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Leslie K. 1, Davidson A. J. 2,3
1 Department of Anaesthesia and Pain Management, Royal Melbourne Hospital, Melbourne, Australia, and Honorary Professorial Fellow, Department of Pharmacology, University of Melbourne, Melbourne, Australia;
2 Department of Anaesthesia, Royal Children’s Hospital, Melbourne, Australia; Head of Clinical Research Development, Murdoch Children’s Research Institute, Melbourne, Australia;
3 Department of Paediatrics, University of Melbourne, Melbourne, Australia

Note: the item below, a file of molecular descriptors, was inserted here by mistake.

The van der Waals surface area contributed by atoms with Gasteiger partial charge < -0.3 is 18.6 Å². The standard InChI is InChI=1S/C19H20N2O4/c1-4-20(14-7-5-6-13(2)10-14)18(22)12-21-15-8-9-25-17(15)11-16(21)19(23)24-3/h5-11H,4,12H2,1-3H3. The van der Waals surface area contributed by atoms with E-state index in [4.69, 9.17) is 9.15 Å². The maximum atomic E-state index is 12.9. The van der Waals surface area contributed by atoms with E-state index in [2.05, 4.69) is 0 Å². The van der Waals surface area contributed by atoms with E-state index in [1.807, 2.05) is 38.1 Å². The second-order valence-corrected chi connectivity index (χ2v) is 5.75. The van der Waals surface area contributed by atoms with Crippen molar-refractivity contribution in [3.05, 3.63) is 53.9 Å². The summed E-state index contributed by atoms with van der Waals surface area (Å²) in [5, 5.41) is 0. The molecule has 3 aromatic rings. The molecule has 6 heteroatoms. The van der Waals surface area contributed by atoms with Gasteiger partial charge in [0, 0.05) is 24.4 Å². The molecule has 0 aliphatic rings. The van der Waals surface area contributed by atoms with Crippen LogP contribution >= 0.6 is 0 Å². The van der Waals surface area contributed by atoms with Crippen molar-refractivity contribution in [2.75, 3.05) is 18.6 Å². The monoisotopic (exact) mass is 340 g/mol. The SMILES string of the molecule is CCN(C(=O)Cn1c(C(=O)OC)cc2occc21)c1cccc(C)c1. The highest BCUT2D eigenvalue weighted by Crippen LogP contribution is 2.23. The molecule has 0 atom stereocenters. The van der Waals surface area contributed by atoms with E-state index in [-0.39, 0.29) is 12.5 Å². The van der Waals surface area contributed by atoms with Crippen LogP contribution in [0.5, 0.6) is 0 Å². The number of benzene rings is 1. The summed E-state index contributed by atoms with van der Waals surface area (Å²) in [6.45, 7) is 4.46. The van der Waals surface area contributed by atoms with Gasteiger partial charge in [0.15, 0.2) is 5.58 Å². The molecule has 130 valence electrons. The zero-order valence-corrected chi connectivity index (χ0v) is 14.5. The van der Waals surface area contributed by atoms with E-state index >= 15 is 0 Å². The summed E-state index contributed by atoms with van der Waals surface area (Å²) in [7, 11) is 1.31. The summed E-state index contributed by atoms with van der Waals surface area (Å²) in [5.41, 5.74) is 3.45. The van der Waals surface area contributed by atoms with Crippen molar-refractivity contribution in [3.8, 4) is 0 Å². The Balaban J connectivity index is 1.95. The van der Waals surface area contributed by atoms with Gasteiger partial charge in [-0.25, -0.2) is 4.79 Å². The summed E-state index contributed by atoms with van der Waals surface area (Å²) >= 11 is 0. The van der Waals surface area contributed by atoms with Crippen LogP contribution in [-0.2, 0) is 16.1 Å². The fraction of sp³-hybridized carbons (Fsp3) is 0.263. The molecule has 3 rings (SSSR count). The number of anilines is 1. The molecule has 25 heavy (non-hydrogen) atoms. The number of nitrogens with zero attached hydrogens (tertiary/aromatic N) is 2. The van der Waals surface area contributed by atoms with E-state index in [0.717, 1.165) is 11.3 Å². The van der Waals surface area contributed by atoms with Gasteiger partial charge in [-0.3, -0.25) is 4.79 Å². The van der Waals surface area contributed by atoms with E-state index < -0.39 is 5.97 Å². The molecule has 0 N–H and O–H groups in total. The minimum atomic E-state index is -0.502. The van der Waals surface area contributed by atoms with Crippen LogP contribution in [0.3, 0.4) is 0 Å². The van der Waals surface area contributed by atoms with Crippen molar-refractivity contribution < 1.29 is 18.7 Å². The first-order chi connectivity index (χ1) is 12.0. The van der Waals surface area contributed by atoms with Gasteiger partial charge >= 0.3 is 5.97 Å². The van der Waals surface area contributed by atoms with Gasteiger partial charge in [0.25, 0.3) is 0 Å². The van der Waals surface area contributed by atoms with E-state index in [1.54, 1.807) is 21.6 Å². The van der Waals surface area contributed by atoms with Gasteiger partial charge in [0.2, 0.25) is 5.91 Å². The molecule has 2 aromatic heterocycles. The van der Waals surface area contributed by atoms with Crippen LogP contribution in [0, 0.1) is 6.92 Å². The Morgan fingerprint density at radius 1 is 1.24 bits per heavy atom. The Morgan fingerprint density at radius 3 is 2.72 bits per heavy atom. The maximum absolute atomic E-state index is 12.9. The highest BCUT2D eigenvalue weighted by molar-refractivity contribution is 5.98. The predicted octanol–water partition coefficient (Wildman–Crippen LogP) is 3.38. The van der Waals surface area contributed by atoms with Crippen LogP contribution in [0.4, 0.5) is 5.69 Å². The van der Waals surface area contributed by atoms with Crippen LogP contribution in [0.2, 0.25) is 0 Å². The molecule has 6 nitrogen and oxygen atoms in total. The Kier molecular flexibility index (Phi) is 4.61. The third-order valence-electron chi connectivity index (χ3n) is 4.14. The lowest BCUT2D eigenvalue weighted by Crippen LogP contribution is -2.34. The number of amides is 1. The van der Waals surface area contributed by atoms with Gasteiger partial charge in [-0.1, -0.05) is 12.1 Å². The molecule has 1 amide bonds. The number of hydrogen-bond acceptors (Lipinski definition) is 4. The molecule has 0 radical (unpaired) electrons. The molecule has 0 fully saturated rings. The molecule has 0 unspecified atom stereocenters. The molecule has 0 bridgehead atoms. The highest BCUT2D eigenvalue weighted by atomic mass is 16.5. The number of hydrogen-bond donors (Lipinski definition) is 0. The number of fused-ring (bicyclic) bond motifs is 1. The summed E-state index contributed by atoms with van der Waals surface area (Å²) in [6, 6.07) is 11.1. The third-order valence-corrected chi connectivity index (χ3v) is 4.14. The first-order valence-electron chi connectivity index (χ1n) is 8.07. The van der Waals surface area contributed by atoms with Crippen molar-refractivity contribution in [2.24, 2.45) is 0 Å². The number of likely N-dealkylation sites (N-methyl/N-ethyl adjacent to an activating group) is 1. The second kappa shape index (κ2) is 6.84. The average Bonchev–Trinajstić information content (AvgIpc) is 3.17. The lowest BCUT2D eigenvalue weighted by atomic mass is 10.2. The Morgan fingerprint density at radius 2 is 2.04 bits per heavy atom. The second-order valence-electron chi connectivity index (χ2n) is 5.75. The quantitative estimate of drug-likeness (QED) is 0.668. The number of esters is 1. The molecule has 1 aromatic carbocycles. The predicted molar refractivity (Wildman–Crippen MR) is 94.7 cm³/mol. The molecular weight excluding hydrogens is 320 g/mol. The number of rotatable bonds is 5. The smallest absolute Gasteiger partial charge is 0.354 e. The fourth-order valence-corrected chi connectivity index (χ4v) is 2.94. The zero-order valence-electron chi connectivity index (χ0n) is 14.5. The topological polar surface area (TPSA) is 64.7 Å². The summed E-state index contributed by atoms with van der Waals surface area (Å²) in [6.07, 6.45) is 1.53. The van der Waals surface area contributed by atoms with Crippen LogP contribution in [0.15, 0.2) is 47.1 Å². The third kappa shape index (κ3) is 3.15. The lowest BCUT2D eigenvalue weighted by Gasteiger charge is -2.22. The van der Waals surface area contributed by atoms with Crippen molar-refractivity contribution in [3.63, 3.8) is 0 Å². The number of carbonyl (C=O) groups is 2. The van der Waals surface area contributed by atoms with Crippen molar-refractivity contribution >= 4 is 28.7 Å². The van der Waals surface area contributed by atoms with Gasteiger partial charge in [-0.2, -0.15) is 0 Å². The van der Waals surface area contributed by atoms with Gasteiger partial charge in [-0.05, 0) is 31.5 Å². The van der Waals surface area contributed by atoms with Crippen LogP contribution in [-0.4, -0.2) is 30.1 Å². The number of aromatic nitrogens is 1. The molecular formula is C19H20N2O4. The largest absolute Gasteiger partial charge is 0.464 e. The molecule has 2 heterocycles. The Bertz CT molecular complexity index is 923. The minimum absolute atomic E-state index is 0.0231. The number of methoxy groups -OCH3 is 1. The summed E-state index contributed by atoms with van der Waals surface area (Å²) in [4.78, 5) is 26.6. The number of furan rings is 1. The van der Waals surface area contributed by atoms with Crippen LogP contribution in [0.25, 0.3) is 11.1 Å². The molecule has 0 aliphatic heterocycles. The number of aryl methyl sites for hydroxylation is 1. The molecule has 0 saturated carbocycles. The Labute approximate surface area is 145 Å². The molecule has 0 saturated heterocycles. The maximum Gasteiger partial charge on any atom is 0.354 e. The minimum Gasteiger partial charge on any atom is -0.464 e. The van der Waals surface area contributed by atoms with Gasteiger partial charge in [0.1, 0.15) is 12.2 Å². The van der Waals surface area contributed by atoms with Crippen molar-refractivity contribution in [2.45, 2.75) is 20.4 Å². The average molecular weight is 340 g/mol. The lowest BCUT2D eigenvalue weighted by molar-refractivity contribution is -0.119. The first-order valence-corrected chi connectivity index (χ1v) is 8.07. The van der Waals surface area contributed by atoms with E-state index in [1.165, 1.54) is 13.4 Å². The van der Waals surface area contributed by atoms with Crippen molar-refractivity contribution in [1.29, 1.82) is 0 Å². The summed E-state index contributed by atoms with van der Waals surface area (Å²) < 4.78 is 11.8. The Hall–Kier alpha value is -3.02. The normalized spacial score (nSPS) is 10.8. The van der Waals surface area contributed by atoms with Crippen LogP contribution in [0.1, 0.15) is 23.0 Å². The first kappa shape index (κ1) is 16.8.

Awareness during anesthesia has been the subject of much research and commentary in recent years. In this article, we review the recent publications in the area of anesthesia awareness and attempt to answer the question: Is awareness a problem without solutions? The incidence of awareness has been reported in benchmark studies to be about 0.1%, but two recent studies in Spain and China have reported incidences of awareness of 1% and 0.4%, respectively. Recent studies have confirmed that awareness is more common in women undergoing cesarean sections (0.26%) and in children (0.5-1%). There are very few trials that provide strong evidence for awareness prevention strategies. The best current evidence from one randomized trial suggests that bispectral index monitoring identifies the presence and reduces the incidence of awareness in high-risk patients. More trials are needed and two large ongoing trials are exploring the value of monitoring end-tidal gas concentrations and maintaining adequate age-adjusted values during surgery as an alternative method to prevent awareness.